Thursday, May 18, 2023

Treasures in the Closet -- My Grandfather's Housing Rental Books

After my mother died in early 2002, we emptied her house and sold it, and I took home the "family history stuff" that nobody else wanted.  It included collections from her grandparents, parents, and her own family life.

One of the treasures that I found in the closet of my genealogy cave (which had been my daughter's bedroom before 1997) was the housing rental books that my paternal grandfather, Lyle L. Carringer (1891-1976) added to "religiously" from 1949 to 1976.  There are five books in a box, that can be described as:

1)  A "Rental Data" folder with papers, in my grandfather's handwriting, that describes the rental of six apartment units (2115, 2119, 2123 and 2127 30th Street, and 2114 and 2116 Fern Street) in San Diego, California.  All rental units are on the same block - bounded by Hawthorn Street, 30th Street, Ivy Street and Fern Street. 

2)  Some history:  

*  The building with 2115 and 2119 30th were built by Lyle's parents, Henry Austin and Della (Smith) Carringer, in the late 1890s and was originally at 2105 30th Street as a one family building on the northeastern corner of what is now Hawthorn Street and 30th Street.  They originally had 8 lots on the block. In 1920, they deeded their son, Lyle, two lots and he built a house at 2130 Fern Street.  

*  In about 1928, they moved the house half a block north, added upstairs rooms and front and back staircases, and made it into two separate flats, now 2115 and 2119 30th Street.  At the same time, they built the two story building at 2114 and 2116 Fern Street as separate apartments.  At the same time, Lyle built two separate cottages at 2123 and 2127 30th Street.  Della and Henry Carringer died in 1944 and 1946 and all of their property went to Lyle Carringer.  After Della and Henry died, Lyle and Emily (Auble) Carringer lived in 2115 30th Street and rented out the other five units.  They sold the 2130 Fern Street house, and sold the vacant lot south of the two two-story buildings, and built a house in Point Loma at 825 Harbor View Place, and moved there in 1951.  They then rented out the 2115 30th Street unit.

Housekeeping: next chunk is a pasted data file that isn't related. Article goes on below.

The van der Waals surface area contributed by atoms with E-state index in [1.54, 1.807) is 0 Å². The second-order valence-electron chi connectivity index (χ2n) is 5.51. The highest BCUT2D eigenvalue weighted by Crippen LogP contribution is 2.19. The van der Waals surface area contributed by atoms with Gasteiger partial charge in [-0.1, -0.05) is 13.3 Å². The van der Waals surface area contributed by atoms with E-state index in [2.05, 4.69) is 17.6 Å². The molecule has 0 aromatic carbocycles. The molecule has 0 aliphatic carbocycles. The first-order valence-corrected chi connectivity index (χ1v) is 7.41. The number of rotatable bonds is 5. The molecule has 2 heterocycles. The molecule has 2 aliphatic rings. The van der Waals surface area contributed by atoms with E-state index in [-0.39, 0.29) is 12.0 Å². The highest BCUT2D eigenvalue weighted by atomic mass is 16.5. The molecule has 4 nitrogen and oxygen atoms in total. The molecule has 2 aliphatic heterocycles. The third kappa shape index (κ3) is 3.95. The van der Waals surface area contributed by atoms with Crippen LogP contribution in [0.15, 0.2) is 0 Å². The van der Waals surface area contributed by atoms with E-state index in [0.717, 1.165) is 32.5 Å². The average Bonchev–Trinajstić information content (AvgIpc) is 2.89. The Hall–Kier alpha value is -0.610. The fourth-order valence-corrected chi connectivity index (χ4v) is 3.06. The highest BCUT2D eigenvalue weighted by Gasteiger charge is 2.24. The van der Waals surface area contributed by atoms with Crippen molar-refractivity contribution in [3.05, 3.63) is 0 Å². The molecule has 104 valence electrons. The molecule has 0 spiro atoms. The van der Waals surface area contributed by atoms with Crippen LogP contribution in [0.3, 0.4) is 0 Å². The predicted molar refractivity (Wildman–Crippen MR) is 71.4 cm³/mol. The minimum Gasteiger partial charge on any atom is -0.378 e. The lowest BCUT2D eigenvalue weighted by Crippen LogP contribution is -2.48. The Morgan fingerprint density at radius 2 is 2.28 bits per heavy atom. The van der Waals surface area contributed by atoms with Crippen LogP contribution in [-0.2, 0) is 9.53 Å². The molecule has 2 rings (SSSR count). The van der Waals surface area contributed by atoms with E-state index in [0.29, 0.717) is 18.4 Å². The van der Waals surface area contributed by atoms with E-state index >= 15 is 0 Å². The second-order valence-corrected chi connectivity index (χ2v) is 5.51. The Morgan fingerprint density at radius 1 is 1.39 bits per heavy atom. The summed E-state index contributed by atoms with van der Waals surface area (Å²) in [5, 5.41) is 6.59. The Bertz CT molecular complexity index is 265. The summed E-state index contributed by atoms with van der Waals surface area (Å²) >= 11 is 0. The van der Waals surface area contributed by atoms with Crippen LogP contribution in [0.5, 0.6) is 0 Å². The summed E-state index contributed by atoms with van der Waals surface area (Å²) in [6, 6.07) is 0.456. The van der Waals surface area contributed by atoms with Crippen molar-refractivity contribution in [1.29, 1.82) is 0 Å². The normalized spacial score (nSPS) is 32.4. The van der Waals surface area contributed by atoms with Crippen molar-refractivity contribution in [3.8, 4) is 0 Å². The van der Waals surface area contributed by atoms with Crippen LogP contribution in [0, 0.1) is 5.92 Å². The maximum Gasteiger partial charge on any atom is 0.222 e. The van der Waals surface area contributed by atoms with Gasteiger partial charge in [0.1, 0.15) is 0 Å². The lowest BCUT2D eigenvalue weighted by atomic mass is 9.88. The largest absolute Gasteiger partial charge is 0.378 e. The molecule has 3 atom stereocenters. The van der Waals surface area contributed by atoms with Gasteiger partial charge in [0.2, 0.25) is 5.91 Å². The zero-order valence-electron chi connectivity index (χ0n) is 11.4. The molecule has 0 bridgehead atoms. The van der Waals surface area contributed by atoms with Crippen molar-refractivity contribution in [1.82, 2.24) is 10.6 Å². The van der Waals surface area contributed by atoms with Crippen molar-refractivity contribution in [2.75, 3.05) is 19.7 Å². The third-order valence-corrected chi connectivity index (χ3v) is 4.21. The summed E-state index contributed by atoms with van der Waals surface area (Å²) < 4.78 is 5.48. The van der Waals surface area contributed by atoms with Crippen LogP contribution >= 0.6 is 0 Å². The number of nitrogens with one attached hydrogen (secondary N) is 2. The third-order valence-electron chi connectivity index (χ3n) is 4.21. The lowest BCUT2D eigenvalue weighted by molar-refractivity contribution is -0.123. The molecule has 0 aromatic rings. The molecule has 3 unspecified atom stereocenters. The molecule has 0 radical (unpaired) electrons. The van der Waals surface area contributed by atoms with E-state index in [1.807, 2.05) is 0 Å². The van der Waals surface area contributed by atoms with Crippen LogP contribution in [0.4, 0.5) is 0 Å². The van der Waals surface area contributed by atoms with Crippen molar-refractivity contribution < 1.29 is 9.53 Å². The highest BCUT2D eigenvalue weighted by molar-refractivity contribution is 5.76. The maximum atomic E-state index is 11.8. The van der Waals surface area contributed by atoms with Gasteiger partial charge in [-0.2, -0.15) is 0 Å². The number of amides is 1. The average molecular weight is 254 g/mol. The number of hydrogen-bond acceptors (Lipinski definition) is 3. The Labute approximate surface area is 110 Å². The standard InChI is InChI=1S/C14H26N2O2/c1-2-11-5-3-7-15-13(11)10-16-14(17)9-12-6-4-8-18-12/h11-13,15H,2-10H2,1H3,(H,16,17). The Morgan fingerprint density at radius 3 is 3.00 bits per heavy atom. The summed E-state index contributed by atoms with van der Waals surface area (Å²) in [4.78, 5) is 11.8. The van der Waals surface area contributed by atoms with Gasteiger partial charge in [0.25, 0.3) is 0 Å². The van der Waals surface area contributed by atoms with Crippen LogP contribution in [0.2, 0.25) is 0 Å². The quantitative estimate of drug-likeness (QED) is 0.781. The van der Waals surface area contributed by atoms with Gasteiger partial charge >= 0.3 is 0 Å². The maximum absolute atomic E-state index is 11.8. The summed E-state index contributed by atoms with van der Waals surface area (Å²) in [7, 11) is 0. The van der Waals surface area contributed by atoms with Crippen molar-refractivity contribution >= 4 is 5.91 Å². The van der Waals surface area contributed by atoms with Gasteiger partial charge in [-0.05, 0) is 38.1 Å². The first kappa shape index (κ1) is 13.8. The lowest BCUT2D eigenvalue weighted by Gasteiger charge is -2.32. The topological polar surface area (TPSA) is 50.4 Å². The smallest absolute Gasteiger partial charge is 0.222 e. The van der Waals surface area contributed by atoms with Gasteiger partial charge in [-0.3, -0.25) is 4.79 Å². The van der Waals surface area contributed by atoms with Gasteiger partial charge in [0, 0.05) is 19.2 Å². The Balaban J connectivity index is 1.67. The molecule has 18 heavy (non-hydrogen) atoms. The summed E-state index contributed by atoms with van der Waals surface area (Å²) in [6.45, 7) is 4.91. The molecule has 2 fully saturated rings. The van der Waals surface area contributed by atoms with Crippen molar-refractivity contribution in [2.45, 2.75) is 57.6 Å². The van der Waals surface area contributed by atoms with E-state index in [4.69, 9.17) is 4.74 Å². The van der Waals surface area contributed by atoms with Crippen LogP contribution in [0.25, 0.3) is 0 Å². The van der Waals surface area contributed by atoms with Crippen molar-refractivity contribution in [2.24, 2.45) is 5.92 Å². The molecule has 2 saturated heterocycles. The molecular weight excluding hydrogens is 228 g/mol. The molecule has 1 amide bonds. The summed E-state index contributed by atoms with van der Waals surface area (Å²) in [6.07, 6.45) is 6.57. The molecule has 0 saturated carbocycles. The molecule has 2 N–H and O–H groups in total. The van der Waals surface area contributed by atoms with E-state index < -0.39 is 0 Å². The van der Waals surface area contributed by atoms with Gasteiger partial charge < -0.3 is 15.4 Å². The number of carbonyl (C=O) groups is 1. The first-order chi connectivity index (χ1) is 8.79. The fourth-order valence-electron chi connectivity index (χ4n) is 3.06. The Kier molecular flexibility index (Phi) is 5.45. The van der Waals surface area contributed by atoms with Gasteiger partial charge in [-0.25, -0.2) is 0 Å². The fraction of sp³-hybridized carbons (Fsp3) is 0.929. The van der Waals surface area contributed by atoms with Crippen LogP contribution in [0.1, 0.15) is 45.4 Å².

*  My parents, Fred and Betty (Carringer) Seaver, with me and my brother Stan, moved into 2119 30th Street (the upper apartment) in 1947 and paid rent to my grandparents until my grandparents deaths in 1976 and 1977.  All of the property then was inherited by my mother, and my parents moved to the Point Loma house.  She sold all of the properties in 1983.

3)  The "Rental Data" folder contains a tenant history for each unit, listing renter's names, rent rates, furniture/appliances provided, repair receipts, letters about rent increases, etc.  There are also handwritten transcriptions of information sent in "Landlord Reports" to the City that controlled rental rates at certain times off and on over time.  For instance, here is the 1965 list of parcels and tenants and furnishing status:

Each unit has a sheaf of papers with a summary of the tenants, rental terms, etc.:

In about 1970, my parents took over collecting the rents, and made rental agreements with the terms and conditions.  Here is one of the letters:

The folder is about 3/4 inches thick and is a treasure trove of information about the renters in each unit from 1949 to 1976.

4)  Rent Receipt Books with carbon copy receipts, and occasionally the actual checks received or given, in four separate books that cover 1949 to 1972.  Here is a page from one of them:

5)  Although this is really mundane, day-to-day, stuff, it's a major record of the lives of my grandparents and my parents.  I've thought about making a list of the tenants and rent rates and publishing it as a record for posterity (in blog posts?) in case the next generation decides to throw out these records.  There is too much paper to scan all of it and I don't want to take the time to do it.  

I'm going to put it back on the closet shelf with the other "keepers" from the closet treasures. 


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1 comment:

Diane Gould Hall said...

Maybe it’s just me, but I find this kind of “stuff” interesting to look through. While it may not add vital data to a family record, it does add history.